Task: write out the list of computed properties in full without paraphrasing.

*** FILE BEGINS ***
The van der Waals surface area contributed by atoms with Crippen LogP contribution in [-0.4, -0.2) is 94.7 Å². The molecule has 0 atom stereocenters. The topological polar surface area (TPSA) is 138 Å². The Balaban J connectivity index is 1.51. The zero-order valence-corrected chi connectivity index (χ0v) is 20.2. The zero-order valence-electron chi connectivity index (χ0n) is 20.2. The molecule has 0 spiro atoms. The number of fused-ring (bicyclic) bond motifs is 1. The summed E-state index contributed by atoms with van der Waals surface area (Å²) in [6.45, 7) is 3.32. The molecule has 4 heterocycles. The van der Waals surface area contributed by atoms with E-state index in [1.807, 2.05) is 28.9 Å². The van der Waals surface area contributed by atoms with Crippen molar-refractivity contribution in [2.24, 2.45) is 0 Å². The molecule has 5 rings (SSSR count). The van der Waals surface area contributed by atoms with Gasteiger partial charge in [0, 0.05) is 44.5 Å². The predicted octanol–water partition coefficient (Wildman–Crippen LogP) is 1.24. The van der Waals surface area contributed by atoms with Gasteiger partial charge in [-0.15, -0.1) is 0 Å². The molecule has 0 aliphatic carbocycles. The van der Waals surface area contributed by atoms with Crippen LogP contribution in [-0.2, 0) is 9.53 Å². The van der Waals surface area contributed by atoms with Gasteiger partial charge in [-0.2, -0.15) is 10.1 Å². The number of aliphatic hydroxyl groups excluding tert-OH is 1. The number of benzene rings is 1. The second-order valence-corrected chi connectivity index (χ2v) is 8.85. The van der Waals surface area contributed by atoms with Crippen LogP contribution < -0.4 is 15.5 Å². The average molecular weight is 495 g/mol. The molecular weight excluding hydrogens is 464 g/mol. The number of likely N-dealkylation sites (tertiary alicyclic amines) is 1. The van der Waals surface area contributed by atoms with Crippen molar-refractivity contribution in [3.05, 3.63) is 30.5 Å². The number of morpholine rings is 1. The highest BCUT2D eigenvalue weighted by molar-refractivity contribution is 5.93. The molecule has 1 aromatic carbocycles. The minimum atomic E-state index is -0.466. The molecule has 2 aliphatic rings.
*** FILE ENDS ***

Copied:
The van der Waals surface area contributed by atoms with Crippen LogP contribution in [-0.4, -0.2) is 94.7 Å². The molecule has 0 atom stereocenters. The topological polar surface area (TPSA) is 138 Å². The Balaban J connectivity index is 1.51. The zero-order valence-corrected chi connectivity index (χ0v) is 20.2. The zero-order valence-electron chi connectivity index (χ0n) is 20.2. The molecule has 0 spiro atoms. The number of fused-ring (bicyclic) bond motifs is 1. The summed E-state index contributed by atoms with van der Waals surface area (Å²) in [6.45, 7) is 3.32. The molecule has 4 heterocycles. The van der Waals surface area contributed by atoms with E-state index in [1.807, 2.05) is 28.9 Å². The van der Waals surface area contributed by atoms with Crippen molar-refractivity contribution in [2.24, 2.45) is 0 Å². The molecule has 5 rings (SSSR count). The van der Waals surface area contributed by atoms with Gasteiger partial charge in [0, 0.05) is 44.5 Å². The predicted octanol–water partition coefficient (Wildman–Crippen LogP) is 1.24. The van der Waals surface area contributed by atoms with Gasteiger partial charge in [-0.15, -0.1) is 0 Å². The molecule has 0 aliphatic carbocycles. The van der Waals surface area contributed by atoms with Crippen LogP contribution in [-0.2, 0) is 9.53 Å². The van der Waals surface area contributed by atoms with Gasteiger partial charge in [-0.2, -0.15) is 10.1 Å². The number of aliphatic hydroxyl groups excluding tert-OH is 1. The number of benzene rings is 1. The second-order valence-corrected chi connectivity index (χ2v) is 8.85. The van der Waals surface area contributed by atoms with Crippen LogP contribution < -0.4 is 15.5 Å². The average molecular weight is 495 g/mol. The molecular weight excluding hydrogens is 464 g/mol. The number of likely N-dealkylation sites (tertiary alicyclic amines) is 1. The van der Waals surface area contributed by atoms with Crippen molar-refractivity contribution in [3.05, 3.63) is 30.5 Å². The number of morpholine rings is 1. The highest BCUT2D eigenvalue weighted by molar-refractivity contribution is 5.93. The molecule has 1 aromatic carbocycles. The minimum atomic E-state index is -0.466. The molecule has 2 aliphatic rings.